Not Easy Being Green
“We began collecting plastic waste during field studies,” Shaw says. “In 2012, I started looking at the breakdown of waste into microplastics–the miniscule fragments of plastic that we found even in the so-called ‘pristine’ waters of the Blue Hill Peninsula.” Tune into the zeitgeist and you’d be hard-pressed to miss the global buzz around single-use plastic waste. Everyday eco-warriors avow the merits of reusable water flasks over your discardable bottle of Poland Spring. Requesting a plastic straw with your drink is now a cardinal sin. “People are struck by the image of the shorebird filled with plastic toothbrushes and the littered beaches in India and Thailand–and that’s a truly worthy cause,” Shaw says. “But I think–no, I know–they don’t understand the dangers of microplastics. It’s the plastics you don’t see that are the real danger. The tiny fragments moving through the food chain–moving through us.”
Shaw has since formed an international coalition with fellow scientists called Plastics and the Human Health Connection with the express purpose of measuring the threat of microplastics to human health. “We’ve found a way of identifying microplastics in the bloodstream. Now we ask, what is the impact on the human body? On the brain? Can it cross the blood-brain barrier and interfere with neural transmissions? My instinct? Yes, it can. And I think they’re inside every person to a varying degree.”
Turning the Tide?
Like Carson working in the postwar boom of industrial growth, Shaw faces an unfriendly political climate. “Plastic is a multi-billion-dollar industry. I don’t think people realize that the U.S. plans to pour $164 billion into increasing petroleum-based plastic production in the near future–that’s a 36-percent growth.” However, she remains confident the coalition’s research could turn the tide in the same way that biomarker science toppled the monopoly of the tobacco industry. Shaw doesn’t believe people will turn away from deadly human health risks the way they once turned from dying seal pups.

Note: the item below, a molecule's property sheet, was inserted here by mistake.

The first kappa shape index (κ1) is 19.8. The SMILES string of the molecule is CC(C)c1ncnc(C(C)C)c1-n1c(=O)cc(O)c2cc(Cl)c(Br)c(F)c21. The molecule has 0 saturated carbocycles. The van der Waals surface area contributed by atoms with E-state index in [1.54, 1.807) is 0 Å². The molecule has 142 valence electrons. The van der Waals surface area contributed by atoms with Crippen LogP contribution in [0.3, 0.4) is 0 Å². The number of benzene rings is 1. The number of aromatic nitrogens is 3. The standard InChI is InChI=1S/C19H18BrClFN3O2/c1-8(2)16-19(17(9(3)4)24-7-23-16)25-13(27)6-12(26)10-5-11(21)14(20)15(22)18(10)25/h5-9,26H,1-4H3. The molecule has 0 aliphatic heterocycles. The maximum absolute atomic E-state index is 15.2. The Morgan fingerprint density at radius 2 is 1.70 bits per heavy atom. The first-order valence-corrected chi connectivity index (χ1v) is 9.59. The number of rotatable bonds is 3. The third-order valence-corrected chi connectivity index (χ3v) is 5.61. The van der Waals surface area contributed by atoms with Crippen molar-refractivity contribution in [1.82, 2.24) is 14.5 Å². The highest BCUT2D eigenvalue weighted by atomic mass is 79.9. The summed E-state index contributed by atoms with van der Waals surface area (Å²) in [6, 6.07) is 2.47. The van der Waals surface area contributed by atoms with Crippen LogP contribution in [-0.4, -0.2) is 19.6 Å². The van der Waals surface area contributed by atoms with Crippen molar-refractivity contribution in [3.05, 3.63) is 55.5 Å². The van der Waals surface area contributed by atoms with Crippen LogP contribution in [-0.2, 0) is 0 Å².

The native Texan finds Maine to be the ideal spot to conduct local studies with a global scope along with her female-dominated team of research scientists. “It’s a beautiful place, but there’s trouble in paradise. The Gulf of Maine is the second-fastest warming area in the world behind the polar caps. This means our food sources are moving northward, including lobster. Lobsters are the heartbeat of this area, and they’re leaving. Over 40 percent of marine mammals are facing extinction. How far can this go on before life as we know it is interrupted? The planet will not be able to survive without functional, life-supporting oceans.”
Despite the chilling outlook of a warming world, Susan Shaw, like Rachel Carson, is a firm believer in the human capacity to change for the better. “We’re at the end of the fossil fuel age, and sure, we’re experiencing all the consequences of this Anthropocene period. But we’re also on the brink of a new age of awareness. Solar energy is going to displace fossil fuel—and soon. It’s a cheaper and better alternative. The market will drive this change. I see a future that is very positive. The question is, can we get there?”